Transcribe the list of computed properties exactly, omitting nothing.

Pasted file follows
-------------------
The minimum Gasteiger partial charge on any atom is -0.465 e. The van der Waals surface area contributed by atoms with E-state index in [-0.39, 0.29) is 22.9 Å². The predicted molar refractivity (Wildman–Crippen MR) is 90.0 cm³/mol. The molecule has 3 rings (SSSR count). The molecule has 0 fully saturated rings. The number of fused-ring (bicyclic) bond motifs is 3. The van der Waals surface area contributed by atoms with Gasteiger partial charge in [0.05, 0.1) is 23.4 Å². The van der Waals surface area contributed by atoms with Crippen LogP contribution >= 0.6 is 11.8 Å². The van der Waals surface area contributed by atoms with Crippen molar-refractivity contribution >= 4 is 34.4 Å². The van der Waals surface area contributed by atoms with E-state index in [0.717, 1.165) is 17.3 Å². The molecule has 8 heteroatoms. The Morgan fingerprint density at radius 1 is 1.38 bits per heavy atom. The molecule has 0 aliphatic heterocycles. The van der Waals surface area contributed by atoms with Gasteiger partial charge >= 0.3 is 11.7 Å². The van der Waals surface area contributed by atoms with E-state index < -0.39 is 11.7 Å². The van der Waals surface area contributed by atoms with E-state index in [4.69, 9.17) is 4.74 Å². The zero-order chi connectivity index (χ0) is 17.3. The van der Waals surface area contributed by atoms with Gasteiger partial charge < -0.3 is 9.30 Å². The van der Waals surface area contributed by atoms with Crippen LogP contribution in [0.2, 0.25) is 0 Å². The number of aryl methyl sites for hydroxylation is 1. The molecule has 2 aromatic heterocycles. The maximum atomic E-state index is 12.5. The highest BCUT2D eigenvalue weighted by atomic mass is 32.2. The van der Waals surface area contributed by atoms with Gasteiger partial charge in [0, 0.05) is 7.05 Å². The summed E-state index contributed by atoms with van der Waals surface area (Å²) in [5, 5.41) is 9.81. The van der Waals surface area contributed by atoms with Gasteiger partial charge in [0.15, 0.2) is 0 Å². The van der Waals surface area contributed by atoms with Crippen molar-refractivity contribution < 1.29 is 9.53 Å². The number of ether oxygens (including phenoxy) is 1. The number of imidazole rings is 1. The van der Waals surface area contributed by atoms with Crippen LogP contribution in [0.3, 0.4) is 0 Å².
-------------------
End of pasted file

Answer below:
The minimum Gasteiger partial charge on any atom is -0.465 e. The van der Waals surface area contributed by atoms with E-state index in [-0.39, 0.29) is 22.9 Å². The predicted molar refractivity (Wildman–Crippen MR) is 90.0 cm³/mol. The molecule has 3 rings (SSSR count). The molecule has 0 fully saturated rings. The number of fused-ring (bicyclic) bond motifs is 3. The van der Waals surface area contributed by atoms with Gasteiger partial charge in [0.05, 0.1) is 23.4 Å². The van der Waals surface area contributed by atoms with Crippen LogP contribution >= 0.6 is 11.8 Å². The van der Waals surface area contributed by atoms with Crippen molar-refractivity contribution >= 4 is 34.4 Å². The van der Waals surface area contributed by atoms with E-state index in [0.717, 1.165) is 17.3 Å². The molecule has 8 heteroatoms. The Morgan fingerprint density at radius 1 is 1.38 bits per heavy atom. The molecule has 0 aliphatic heterocycles. The van der Waals surface area contributed by atoms with Gasteiger partial charge >= 0.3 is 11.7 Å². The van der Waals surface area contributed by atoms with E-state index < -0.39 is 11.7 Å². The van der Waals surface area contributed by atoms with E-state index in [4.69, 9.17) is 4.74 Å². The zero-order chi connectivity index (χ0) is 17.3. The van der Waals surface area contributed by atoms with Gasteiger partial charge < -0.3 is 9.30 Å². The van der Waals surface area contributed by atoms with Crippen LogP contribution in [0.2, 0.25) is 0 Å². The number of aryl methyl sites for hydroxylation is 1. The molecule has 2 aromatic heterocycles. The maximum atomic E-state index is 12.5. The highest BCUT2D eigenvalue weighted by atomic mass is 32.2. The van der Waals surface area contributed by atoms with Gasteiger partial charge in [0, 0.05) is 7.05 Å². The summed E-state index contributed by atoms with van der Waals surface area (Å²) in [5, 5.41) is 9.81. The van der Waals surface area contributed by atoms with Gasteiger partial charge in [0.15, 0.2) is 0 Å². The van der Waals surface area contributed by atoms with Crippen molar-refractivity contribution < 1.29 is 9.53 Å². The number of ether oxygens (including phenoxy) is 1. The number of imidazole rings is 1. The van der Waals surface area contributed by atoms with Crippen LogP contribution in [0.3, 0.4) is 0 Å².